St. Bryce Ministries lives out the missionary spirit
World-class pianist and composer Eric Genius will present “A Night of Inspirational Music” concert Nov. 5 from 7 to 9 p.m. at St. Dominic Church, 775 Harrison Ave. in New Orleans. Admission is free, but an offering will be taken to benefit St. Bryce Mission’s St. Francis Emmaus Pregnancy Hostel for at-risk, indigenous women and children in Costa Rica.
St. Bryce, a nonprofit, lay Catholic organization, was founded in 2011 in Costa Rica by Greg and Colleen Mitchell originally of New Orleans. Through their ministry of the three theological virtues of faith, hope and charity, they work in the third-world mission communities of Turrialba, Costa Rica, helping the indigenous Cabécar people, and now Tanzania, Africa – in collaboration with the local Catholic Church – learn the basics of the Catholic faith while addressing their pressing needs of “food sustainability, job creation, maternal health and education.”
A family calling
Greg Mitchell said he was familiar with Costa Rica from taking vacations and traveling there through his father’s business. He and his spiritual advisor, Father Gregory Chauvin, had visited the Basilica of Our Lady of Angels and met the rector who mentioned how the patroness of Costa Rica – Our Lady of Angels called La Negrita – had left her image there 400 years ago as a sign that Church was to evangelize the indigenous people and treat them like brothers. It was inspiring to Mitchell.
“Costa Rica was for me divine providence,” he said. “The rector of the Basilica told us about the Cabécars and the mission, and later we decided to build chapels. It turned into living here for a trial of six months that has now been five years.”
The Mitchells and their five sons received the calling to start the ministry while living in Lafayette and moved to Costa Rica in 2011 “with the permission and support of Bishop Michael Jarrell of Lafayette, Louisiana, and Bishop Jose Francisco Ulloas Rojas of Cartago, Costa Rica.” It is named after one of their sons, Bryce, who died in 2009.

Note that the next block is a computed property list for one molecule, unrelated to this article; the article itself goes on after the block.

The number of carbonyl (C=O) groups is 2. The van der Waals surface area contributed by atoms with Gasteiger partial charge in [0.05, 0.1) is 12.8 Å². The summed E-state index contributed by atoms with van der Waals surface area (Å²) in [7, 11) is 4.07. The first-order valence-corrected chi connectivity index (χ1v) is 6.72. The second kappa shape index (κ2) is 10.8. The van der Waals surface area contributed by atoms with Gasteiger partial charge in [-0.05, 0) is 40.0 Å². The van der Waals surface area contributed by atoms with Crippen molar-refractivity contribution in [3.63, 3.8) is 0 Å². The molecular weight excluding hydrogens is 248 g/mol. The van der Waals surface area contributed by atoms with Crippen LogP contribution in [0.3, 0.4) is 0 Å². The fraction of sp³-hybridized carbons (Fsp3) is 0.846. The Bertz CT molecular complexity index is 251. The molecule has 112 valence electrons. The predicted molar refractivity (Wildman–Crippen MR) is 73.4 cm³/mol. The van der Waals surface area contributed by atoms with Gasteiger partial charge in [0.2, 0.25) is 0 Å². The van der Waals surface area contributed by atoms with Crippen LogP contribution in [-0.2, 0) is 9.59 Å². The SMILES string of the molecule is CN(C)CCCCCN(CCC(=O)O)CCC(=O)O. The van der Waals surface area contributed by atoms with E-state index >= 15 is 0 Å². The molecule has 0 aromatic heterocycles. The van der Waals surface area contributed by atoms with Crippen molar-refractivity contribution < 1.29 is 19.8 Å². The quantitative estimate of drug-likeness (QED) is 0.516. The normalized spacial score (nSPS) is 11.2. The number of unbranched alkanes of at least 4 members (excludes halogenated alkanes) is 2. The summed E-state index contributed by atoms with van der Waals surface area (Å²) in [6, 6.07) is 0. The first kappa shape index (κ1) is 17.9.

In Costa Rica, they have put their “faith in action” by teaching catechism and sacramental preparation and building or rebuilding chapels. They put their “hope in action” by teaching the indigenous people to be self-sustaining through raising chickens to eat and then teaching entrepreneurial skills to sell the chickens and also use them to prepare as meals to sell.
Their newest effort of putting their “Love (charity) in Action” is building the St. Francis Emmaus Pregnancy and Medical Hostel, a 25-bed facility with a full kitchen, medical clinic, chapel and housing for visiting doctors and missionaries.
“This will provide a place for indigenous Cabécar mothers to stay in order to access needed health care services and have support, advocacy and education during pregnancy, postpartum and their children’s early years,” Mitchell said.
St. Bryce Missions operates the hostel with one staff member and volunteers and have been cited by the Costa Rican Board of Medicine as playing a major part in the reduction of infant mortality in the indigenous reserve by 50 percent over the past two years, Mitchell said.
Continuing to expand
The St. Bryce ministry expanded into Africa in 2013-14 when Mitchell recognized a need for the “poorest of the poor to have chapels,” food supplements and learn agricultural trades. St. Bryce bought a brick-building machine to allow the locals to make bricks to build a permanent chapel, an idea Mitchell culled from his logistics and building background.
“They would no longer have to buy expensive bricks and give jobs to locals,” he said. “When I traveled there I was able to help them in areas of project management and logistics to reduce the cost of the materials.”
Other ministries in Africa are the Mango Initiative in the bushlands outside of Dar Es Salaam in Tanzania, and the Maize for Africa initiative where St. Bryce provides maize flour for families to supplement their diet.
“St. Bryce Missions’ first goal is to preach the Gospel of Jesus Christ to all creatures as he commanded us to do in the Bible and to bring all humanity into the sacramental life of the church,” Greg Mitchell said. “All of our projects and actions are directed toward this goal,” adding that the poor should have a safe and dignified space to gather and worship God. “Along the way we cannot, however, be deaf to the cry of the poor and hungry.”
St. Bryce Missions also sponsors mission trips for evangelization and medical purposes, as well as days of renewal and concerts.
Mitchell said he hopes that Catholic parishes in the United States begin to partner with St. Bryce “to build simple chapels in these missions territories and then have a direct relationship with extremely poor missionary communities.”
To learn more about or donate to St. Bryce Missions or to plan a mission trip to one of its locations, visit www.stbryce.org. Greg Mitchell regularly writes a blog to give updates about the ministry.